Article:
It’s Hard out Here, but Lily is making things a bit more Bearable

It’s Hard out Here, but Lily is making things a bit more Bearable

By Marcy Driehaus

lilly allen

It’s Hard out Here, but Lily is making things a bit more Bearable

By Marcy Driehaus

“People in this day and age are still under the illusion that every woman who is successful must be being controlled by a man… I’m the boss.” British indie pop singer Lily Allen boldly stated at the Vintage at Goodwood Festival in 2010. It’s this sort of assertiveness along with her dedication to diminishing the female stereotypes in pop culture that deems Lily Allen an apt choice for this week’s edition of “Woman of the Week”.

Lily Rose Beatrice Allen entered the world on May 2, 1985 in London, England. It wasn’t hard to predict that Allen would end up in the Hollywood scene considering she was born to a father who was a comedic actor (Keith Allen) and a mother who was a successful film producer (Alison Owen). Despite the credibility of her parents’ professions, Allen’s childhood was by no means a breeze. Lily was only four years old when her parents got a divorce which unfortunately led to her father leaving the family entirely. Aside from her upbringing lacking a consistent male influence, Allen was also severely indifferent when it came to her schooling. This indifference, along with her refusal to comply with proper conduct in the classroom setting, was the gateway to her numerous expulsions throughout the years. These expulsions were so plentiful in fact that the future pop star ended up attending a total of 13 different schools before she decided to call it quits at age 15 and just drop out altogether. From there, she began working at a nearby record store called Plastic Fantastic which is arguably where her love for music began to blossom. She then began to take vocal lessons and learned to play a variety of instruments, the primary one being piano. From that point forward Lily’s passion for music only got more intense.

Taking things into her own hands, Allen began her search for work in the music industry. After being initially rejected by a number of record labels, she finally found what seemed to be the perfect fit when she signed on with London Records in 2002. Sadly, things didn’t go as smoothly as she’d hoped with that label. It turns out that when the executive who had originally signed Lily left London Records, the label lost interest entirely and dropped the up-and-coming artist. Taking this letdown and channeling it into something completely different, Lily decided to then take a hiatus from the music industry and pursue a future dedicated to becoming a florist, a path that she’d always showed interest in. This career-type detour, however, was short-lived, and Lily eventually made her way back to the music scene.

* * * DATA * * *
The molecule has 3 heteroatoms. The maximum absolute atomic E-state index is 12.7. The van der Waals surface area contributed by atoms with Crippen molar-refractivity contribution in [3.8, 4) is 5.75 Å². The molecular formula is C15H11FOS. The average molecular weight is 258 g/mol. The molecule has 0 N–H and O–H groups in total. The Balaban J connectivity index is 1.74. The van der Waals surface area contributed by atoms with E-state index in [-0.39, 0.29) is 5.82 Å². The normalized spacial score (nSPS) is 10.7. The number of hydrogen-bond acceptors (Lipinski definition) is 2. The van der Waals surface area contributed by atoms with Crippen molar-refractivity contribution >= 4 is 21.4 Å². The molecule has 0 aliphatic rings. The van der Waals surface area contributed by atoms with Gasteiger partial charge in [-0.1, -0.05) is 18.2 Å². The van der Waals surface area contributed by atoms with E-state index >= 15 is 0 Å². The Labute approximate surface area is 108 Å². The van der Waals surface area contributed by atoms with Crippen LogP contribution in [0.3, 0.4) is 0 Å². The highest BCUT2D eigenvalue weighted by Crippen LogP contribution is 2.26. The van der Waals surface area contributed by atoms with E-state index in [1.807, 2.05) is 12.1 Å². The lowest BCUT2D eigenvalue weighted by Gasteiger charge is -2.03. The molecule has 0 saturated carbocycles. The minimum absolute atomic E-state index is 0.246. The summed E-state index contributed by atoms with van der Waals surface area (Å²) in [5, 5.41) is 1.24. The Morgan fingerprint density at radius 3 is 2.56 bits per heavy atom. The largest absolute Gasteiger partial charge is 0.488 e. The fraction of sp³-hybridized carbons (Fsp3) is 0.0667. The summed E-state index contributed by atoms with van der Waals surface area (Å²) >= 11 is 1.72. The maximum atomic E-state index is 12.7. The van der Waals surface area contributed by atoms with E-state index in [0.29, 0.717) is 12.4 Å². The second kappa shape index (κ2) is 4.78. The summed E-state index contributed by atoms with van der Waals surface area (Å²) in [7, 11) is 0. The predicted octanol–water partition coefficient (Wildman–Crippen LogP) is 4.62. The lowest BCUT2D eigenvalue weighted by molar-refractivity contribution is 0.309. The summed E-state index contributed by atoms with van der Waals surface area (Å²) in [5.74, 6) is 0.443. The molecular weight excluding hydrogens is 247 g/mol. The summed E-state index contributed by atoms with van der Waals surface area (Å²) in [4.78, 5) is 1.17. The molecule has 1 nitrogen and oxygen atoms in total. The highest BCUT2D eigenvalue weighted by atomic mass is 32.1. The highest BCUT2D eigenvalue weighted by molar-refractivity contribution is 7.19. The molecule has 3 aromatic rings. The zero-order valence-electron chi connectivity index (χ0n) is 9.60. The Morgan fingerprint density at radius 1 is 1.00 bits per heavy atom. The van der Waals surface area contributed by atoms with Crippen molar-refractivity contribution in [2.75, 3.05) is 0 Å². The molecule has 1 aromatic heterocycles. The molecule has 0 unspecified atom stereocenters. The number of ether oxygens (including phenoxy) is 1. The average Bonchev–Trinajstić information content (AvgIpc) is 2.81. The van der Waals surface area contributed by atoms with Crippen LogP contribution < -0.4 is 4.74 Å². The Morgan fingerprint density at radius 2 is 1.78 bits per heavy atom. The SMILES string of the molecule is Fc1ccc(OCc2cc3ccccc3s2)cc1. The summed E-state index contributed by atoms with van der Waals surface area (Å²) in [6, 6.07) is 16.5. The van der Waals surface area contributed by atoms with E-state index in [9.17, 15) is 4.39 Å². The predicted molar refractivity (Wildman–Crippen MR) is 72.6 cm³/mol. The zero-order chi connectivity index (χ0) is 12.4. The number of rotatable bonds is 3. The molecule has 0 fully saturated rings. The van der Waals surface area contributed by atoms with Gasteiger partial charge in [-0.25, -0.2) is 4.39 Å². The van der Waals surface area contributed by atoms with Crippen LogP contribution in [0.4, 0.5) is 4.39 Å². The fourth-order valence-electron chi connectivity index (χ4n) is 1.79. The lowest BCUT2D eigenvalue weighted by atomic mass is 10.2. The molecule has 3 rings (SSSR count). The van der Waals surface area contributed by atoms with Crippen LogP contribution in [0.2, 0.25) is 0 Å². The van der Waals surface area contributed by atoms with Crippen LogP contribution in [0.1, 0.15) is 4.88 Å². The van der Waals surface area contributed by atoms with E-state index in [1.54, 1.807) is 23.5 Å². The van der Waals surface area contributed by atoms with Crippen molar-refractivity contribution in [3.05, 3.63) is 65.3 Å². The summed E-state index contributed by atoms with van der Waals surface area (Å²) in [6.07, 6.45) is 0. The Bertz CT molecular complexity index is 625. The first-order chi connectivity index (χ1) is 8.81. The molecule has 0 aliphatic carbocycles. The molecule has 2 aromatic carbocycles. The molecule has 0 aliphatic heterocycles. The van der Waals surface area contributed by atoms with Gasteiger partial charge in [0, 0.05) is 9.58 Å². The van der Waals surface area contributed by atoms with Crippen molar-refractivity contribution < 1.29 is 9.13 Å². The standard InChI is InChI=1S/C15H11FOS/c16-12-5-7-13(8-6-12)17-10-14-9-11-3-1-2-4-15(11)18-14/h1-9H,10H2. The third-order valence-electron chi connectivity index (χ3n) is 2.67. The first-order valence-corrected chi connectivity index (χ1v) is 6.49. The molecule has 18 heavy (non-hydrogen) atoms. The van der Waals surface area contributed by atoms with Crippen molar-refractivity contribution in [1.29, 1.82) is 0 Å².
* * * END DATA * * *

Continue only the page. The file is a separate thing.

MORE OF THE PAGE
Allen signed on with Regal Records in 2005, but it wasn’t until she began to self-promote her work on social media that her career finally got the jumpstart that she needed. Lily started putting demos and samplings of her music on This led to her accumulating an active and eager fan base that began with thousands of excited Myspace users. Allen, in fact, is one of the first artists to attract major media attention from a social media forum. This attention was the gateway to her future musical achievements and overall notoriety.

Lily’s musical success became more prominent with hit singles such as “Smile” and “The Fear”. Songs such as these, along with the albums they’re derived from, are what landed the pop star over 64 nominations and 28 wins of various musical awards, including a BRIT Award in 2010.

As the years have progressed, Allen’s status as a distinguished musician has allowed her to avidly express her opinions on a number of issues without the fear of her notions going unnoticed. Allen addresses the ridicule she receives as an outspoken female celebrity when quoted saying, “I’ve always been called ‘mouthy’ when, in fact, I’m just talking. In the music industry, women have always been controlled by male execs, told to do the Kate Moss thing. Keep your mouth shut, or people will laugh at you. They’ve been talking about us like this for years, basically.” Well, it’s a blessing to the female population that Lily has refused to keep her mouth shut because had she not made it a point to speak up, the world wouldn’t have experienced the important lessons that are interwoven into her latest controversial single, “Hard out Here”.